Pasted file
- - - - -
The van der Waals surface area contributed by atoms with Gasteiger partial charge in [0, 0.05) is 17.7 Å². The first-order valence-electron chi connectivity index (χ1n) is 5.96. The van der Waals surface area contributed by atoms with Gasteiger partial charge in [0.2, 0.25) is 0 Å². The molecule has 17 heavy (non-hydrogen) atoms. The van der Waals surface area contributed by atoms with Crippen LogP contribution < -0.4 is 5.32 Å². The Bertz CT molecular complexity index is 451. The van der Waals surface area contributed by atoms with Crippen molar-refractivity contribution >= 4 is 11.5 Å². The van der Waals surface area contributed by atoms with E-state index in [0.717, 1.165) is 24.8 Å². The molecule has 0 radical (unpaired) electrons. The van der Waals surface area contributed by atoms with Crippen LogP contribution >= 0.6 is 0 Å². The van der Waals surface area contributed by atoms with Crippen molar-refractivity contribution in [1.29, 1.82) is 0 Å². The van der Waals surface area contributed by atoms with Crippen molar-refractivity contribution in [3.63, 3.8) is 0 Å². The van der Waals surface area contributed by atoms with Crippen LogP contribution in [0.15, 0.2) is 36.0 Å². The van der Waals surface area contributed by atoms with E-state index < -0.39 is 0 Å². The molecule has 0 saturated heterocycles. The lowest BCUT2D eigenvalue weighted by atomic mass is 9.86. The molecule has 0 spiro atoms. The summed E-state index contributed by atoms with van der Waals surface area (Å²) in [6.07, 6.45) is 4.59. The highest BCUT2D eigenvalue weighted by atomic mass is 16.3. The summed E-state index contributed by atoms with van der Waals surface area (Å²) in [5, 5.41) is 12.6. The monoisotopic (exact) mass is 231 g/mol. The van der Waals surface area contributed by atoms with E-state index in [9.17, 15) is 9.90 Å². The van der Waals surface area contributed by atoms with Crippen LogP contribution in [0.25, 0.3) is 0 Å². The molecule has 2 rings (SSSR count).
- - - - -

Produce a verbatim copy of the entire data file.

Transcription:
The van der Waals surface area contributed by atoms with Gasteiger partial charge in [0, 0.05) is 17.7 Å². The first-order valence-electron chi connectivity index (χ1n) is 5.96. The van der Waals surface area contributed by atoms with Gasteiger partial charge in [0.2, 0.25) is 0 Å². The molecule has 17 heavy (non-hydrogen) atoms. The van der Waals surface area contributed by atoms with Crippen LogP contribution < -0.4 is 5.32 Å². The Bertz CT molecular complexity index is 451. The van der Waals surface area contributed by atoms with Crippen molar-refractivity contribution >= 4 is 11.5 Å². The van der Waals surface area contributed by atoms with E-state index in [0.717, 1.165) is 24.8 Å². The molecule has 0 radical (unpaired) electrons. The van der Waals surface area contributed by atoms with Crippen LogP contribution >= 0.6 is 0 Å². The van der Waals surface area contributed by atoms with Crippen molar-refractivity contribution in [1.29, 1.82) is 0 Å². The van der Waals surface area contributed by atoms with Crippen molar-refractivity contribution in [3.63, 3.8) is 0 Å². The van der Waals surface area contributed by atoms with Crippen LogP contribution in [0.15, 0.2) is 36.0 Å². The van der Waals surface area contributed by atoms with E-state index < -0.39 is 0 Å². The molecule has 0 saturated heterocycles. The lowest BCUT2D eigenvalue weighted by atomic mass is 9.86. The molecule has 0 spiro atoms. The summed E-state index contributed by atoms with van der Waals surface area (Å²) in [6.07, 6.45) is 4.59. The highest BCUT2D eigenvalue weighted by atomic mass is 16.3. The summed E-state index contributed by atoms with van der Waals surface area (Å²) in [5, 5.41) is 12.6. The monoisotopic (exact) mass is 231 g/mol. The van der Waals surface area contributed by atoms with E-state index in [9.17, 15) is 9.90 Å². The van der Waals surface area contributed by atoms with Crippen LogP contribution in [0.25, 0.3) is 0 Å². The molecule has 2 rings (SSSR count).